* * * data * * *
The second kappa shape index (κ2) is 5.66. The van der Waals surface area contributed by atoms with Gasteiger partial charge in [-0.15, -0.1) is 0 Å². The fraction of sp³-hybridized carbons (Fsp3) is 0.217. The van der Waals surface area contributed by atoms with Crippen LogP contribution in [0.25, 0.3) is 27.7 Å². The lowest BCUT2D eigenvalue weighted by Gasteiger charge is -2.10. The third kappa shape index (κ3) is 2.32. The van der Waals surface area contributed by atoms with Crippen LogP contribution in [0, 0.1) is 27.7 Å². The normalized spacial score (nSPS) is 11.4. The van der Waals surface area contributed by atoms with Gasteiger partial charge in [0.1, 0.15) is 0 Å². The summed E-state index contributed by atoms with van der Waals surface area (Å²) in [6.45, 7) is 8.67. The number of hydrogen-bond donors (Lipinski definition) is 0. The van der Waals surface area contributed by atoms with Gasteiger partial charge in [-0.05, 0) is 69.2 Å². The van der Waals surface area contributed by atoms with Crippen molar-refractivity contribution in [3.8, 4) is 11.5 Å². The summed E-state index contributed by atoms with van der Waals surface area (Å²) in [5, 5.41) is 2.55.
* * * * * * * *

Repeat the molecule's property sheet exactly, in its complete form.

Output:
The second kappa shape index (κ2) is 5.66. The van der Waals surface area contributed by atoms with Gasteiger partial charge in [-0.15, -0.1) is 0 Å². The fraction of sp³-hybridized carbons (Fsp3) is 0.217. The van der Waals surface area contributed by atoms with Crippen LogP contribution in [0.25, 0.3) is 27.7 Å². The lowest BCUT2D eigenvalue weighted by Gasteiger charge is -2.10. The third kappa shape index (κ3) is 2.32. The van der Waals surface area contributed by atoms with Crippen LogP contribution in [0, 0.1) is 27.7 Å². The normalized spacial score (nSPS) is 11.4. The van der Waals surface area contributed by atoms with Gasteiger partial charge in [0.1, 0.15) is 0 Å². The summed E-state index contributed by atoms with van der Waals surface area (Å²) in [6.45, 7) is 8.67. The number of hydrogen-bond donors (Lipinski definition) is 0. The van der Waals surface area contributed by atoms with Gasteiger partial charge in [-0.05, 0) is 69.2 Å². The van der Waals surface area contributed by atoms with Crippen molar-refractivity contribution in [3.8, 4) is 11.5 Å². The summed E-state index contributed by atoms with van der Waals surface area (Å²) in [5, 5.41) is 2.55.